Not just the stable, middle class Christian Americans paying their taxes and mowing their lawns.

Early in the morning, all the chief priests and the elders of the people made their plans how to have Jesus executed. So they bound him, led him away and handed him over to Pilate the governor.

When Judas, who had betrayed him, saw that Jesus was condemned, he was seized with remorse and returned the thirty pieces of silver to the chief priests and the elders. “I have sinned,” he said, “for I have betrayed innocent blood.”

“What is that to us?” they replied. “That’s your responsibility.”

So Judas threw the money into the temple and left. Then he went away and hanged himself.

The chief priests picked up the coins and said, “It is against the law to put this into the treasury, since it is blood money.” So they decided to use the money to buy the potter’s field as a burial place for foreigners.That is why it has been called the Field of Blood to this day. Then what was spoken by Jeremiah the prophet was fulfilled: “They took the thirty pieces of silver, the price set on him by the people of Israel, 10 and they used them to buy the potter’s field, as the Lord commanded me.”

11 Meanwhile Jesus stood before the governor, and the governor asked him, “Are you the king of the Jews?”

“You have said so,” Jesus replied.

12 When he was accused by the chief priests and the elders, he gave no answer. 13 Then Pilate asked him, “Don’t you hear the testimony they are bringing against you?” 14 But Jesus made no reply, not even to a single charge—to the great amazement of the governor.

15 Now it was the governor’s custom at the festival to release a prisoner chosen by the crowd. 16 At that time they had a well-known prisoner whose name was Jesus Barabbas. 17 So when the crowd had gathered, Pilate asked them, “Which one do you want me to release to you: Jesus Barabbas, or Jesus who is called the Messiah?” 18 For he knew it was out of self-interest that they had handed Jesus over to him.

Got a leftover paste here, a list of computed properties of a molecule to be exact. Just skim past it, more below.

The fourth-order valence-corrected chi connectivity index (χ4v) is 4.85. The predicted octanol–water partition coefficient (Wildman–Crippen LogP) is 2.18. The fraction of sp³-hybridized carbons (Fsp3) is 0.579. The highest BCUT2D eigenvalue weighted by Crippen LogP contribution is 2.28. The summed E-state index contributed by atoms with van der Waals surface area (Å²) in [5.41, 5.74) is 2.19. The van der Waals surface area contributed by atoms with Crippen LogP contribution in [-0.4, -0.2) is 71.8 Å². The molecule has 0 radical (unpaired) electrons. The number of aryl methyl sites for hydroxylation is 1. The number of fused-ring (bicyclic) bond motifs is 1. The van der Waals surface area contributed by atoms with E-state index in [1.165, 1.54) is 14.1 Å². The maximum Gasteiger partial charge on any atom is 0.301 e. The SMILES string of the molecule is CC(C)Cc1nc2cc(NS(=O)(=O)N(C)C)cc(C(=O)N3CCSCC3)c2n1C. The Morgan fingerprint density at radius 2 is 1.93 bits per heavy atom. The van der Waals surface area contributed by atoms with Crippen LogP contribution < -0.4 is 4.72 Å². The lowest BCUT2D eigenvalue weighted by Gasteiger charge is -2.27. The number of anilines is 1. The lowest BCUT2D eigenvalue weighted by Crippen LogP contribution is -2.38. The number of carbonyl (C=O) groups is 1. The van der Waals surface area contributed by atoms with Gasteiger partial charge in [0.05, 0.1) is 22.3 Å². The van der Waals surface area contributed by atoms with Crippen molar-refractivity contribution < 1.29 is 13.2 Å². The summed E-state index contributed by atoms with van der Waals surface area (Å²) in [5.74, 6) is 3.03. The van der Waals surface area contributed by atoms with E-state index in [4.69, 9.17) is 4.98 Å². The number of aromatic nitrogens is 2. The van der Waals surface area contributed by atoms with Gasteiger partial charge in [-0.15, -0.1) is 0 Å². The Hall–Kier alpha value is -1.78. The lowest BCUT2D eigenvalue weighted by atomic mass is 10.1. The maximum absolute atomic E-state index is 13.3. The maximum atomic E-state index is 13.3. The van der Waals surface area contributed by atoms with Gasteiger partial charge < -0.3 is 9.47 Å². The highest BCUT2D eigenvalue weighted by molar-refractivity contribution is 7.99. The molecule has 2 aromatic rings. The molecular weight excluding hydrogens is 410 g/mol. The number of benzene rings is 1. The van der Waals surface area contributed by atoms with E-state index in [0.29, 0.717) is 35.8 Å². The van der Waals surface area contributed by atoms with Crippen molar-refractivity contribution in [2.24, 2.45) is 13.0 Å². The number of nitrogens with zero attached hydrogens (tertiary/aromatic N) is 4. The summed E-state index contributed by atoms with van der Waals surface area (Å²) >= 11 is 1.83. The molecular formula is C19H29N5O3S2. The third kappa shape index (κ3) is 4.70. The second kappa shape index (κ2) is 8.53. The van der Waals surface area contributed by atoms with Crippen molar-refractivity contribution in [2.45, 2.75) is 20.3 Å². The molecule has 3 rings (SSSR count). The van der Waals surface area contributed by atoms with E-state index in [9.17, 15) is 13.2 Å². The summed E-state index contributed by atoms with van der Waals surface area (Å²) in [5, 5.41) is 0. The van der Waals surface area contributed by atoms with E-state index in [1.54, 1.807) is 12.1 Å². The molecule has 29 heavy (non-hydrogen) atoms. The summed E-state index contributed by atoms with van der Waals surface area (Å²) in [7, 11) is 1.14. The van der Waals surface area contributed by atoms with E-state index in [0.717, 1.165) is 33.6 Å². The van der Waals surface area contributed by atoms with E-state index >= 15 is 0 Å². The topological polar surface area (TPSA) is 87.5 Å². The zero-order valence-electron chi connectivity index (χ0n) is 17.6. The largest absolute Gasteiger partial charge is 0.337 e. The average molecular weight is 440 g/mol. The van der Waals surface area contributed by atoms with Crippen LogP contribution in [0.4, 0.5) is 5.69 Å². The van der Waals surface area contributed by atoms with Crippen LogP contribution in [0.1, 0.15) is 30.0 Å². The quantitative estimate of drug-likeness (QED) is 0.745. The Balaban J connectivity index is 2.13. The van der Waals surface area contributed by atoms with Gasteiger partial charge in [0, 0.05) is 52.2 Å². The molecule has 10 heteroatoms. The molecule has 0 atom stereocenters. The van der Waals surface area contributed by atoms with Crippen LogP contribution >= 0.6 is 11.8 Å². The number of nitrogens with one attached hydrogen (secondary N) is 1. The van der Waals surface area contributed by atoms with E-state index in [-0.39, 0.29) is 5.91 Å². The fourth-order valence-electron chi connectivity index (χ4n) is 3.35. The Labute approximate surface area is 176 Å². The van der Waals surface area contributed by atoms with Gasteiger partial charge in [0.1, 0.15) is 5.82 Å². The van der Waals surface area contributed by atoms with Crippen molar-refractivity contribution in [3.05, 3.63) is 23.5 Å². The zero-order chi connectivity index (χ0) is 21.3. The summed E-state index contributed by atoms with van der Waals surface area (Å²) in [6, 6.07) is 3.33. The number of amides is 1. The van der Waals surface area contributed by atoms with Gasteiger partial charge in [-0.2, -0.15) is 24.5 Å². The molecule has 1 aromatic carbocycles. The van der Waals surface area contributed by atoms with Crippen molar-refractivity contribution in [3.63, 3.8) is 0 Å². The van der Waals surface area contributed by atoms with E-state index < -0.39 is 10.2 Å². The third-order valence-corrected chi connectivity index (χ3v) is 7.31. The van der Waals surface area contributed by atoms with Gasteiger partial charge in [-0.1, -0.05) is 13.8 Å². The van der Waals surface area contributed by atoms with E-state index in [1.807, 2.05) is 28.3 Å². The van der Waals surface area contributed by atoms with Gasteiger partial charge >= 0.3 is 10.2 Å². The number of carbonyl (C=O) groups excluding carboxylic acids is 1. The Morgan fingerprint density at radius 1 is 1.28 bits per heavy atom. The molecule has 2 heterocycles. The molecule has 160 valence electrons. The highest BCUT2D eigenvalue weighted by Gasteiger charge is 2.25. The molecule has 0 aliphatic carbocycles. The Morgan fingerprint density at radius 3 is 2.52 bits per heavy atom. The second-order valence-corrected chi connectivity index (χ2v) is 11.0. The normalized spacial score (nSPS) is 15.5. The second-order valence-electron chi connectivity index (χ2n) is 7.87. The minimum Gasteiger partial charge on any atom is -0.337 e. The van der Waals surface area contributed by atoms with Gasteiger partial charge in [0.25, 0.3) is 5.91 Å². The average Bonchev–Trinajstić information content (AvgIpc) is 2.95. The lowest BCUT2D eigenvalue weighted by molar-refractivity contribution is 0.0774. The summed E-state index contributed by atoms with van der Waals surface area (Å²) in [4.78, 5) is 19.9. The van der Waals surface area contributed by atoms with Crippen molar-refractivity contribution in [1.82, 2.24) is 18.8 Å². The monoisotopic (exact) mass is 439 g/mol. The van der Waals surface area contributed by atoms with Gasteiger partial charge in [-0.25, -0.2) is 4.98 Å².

19 While Pilate was sitting on the judge’s seat, his wife sent him this message: “Don’t have anything to do with that innocent man, for I have suffered a great deal today in a dream because of him.”

20 But the chief priests and the elders persuaded the crowd to ask for Barabbas and to have Jesus executed.

21 “Which of the two do you want me to release to you?” asked the governor.

“Barabbas,” they answered.

22 “What shall I do, then, with Jesus who is called the Messiah?” Pilate asked.

They all answered, “Crucify him!”

23 “Why? What crime has he committed?” asked Pilate.

But they shouted all the louder, “Crucify him!”

24 When Pilate saw that he was getting nowhere, but that instead an uproar was starting, he took water and washed his hands in front of the crowd. “I am innocent of this man’s blood,” he said. “It is your responsibility!”

25 All the people answered, “His blood is on us and on our children!”

26 Then he released Barabbas to them. But he had Jesus flogged, and handed him over to be crucified.

27 Then the governor’s soldiers took Jesus into the Praetorium and gathered the whole company of soldiers around him. 28 They stripped him and put a scarlet robe on him, 29 and then twisted together a crown of thorns and set it on his head. They put a staff in his right hand. Then they knelt in front of him and mocked him. “Hail, king of the Jews!” they said. 30 They spit on him, and took the staff and struck him on the head again and again. 31 After they had mocked him, they took off the robe and put his own clothes on him. Then they led him away to crucify him.

32 As they were going out, they met a man from Cyrene, named Simon, and they forced him to carry the cross. 33 They came to a place called Golgotha (which means “the place of the skull”). 34 There they offered Jesus wine to drink, mixed with gall; but after tasting it, he refused to drink it. 35 When they had crucified him, they divided up his clothes by casting lots. 36 And sitting down, they kept watch over him there.37 Above his head they placed the written charge against him: THIS IS JESUS, KING OF THE JEWS.